Price each item appropriately and according to the scope. Be as detailed as possible.
Step 3: Calculate An Uplift
When we consider the amount of time a task may take, we almost always underestimate – to some degree (even the experienced among us).
To counteract this, you can add an uplift in price to cover the extra hours you may need.
The actual amount will depend primarily on you – times the price by 1.25-2. Play around and see what you’re most comfortable with.
Step 4: Use Bracketing For Pre-Defined Projects
Bracketing is when you have three separate packages that you offer a client at different pricing tiers.
The cheapest package can include the basics of your standard service. It’s the basic cheeseburger.
The middle package is slightly higher with more inclusions – the regular meal.
Your most expensive consulting package is the deluxe experience. Lobster, anyone?
Most clients will naturally gravitate towards the middle package because it looks like a good deal (when sandwiched between the other two). It’s also good practice to add some form of fanfare to the middle option. For example, many firms add a tag of some form to draw attention – like “most popular,” “best value,” etc.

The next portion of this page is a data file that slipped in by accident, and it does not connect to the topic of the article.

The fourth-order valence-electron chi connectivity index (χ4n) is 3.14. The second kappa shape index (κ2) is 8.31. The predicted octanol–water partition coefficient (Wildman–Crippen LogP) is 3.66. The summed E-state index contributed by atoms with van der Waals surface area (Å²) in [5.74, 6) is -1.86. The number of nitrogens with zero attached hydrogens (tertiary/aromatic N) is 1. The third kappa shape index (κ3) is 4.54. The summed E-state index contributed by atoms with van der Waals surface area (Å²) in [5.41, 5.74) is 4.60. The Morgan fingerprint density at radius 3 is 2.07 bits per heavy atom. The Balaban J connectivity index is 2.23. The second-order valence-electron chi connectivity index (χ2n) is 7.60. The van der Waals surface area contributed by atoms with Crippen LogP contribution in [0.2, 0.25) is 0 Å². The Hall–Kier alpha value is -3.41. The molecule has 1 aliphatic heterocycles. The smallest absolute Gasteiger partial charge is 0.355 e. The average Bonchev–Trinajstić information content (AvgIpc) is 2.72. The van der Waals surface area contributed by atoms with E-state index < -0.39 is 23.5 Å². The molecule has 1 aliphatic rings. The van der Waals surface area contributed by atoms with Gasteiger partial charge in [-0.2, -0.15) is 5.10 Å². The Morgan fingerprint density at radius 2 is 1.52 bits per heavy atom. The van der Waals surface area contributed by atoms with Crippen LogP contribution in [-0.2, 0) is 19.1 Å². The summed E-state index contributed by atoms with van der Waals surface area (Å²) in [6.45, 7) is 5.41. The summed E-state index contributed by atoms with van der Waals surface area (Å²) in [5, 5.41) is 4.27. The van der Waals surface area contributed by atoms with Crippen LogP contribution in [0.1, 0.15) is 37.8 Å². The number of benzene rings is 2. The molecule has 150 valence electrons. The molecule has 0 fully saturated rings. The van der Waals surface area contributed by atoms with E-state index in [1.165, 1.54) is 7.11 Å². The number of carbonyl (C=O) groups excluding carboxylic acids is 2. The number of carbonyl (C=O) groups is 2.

Pros & Cons Of Fixed Price Billing
- Clients have budgets – and when your fixed price quote does fit in their budget, they love this pricing model. They can hire you with confidence that their budget will remain in tact.
- Fixed-price billing is better for your bottom line. You know exactly how much you’ll make from the project before it commences. And if there are additions to the scope, you’ll make even more. 😜
- Everything takes longer than you think it will. Even calculating the uplift is tricky to do. At least with hourly billing, you are always compensated for your extra time.
- Fixed-price billing is ripe for undercharging. Because you’re only factoring in the time per task, you’re missing out on the real value which is the results.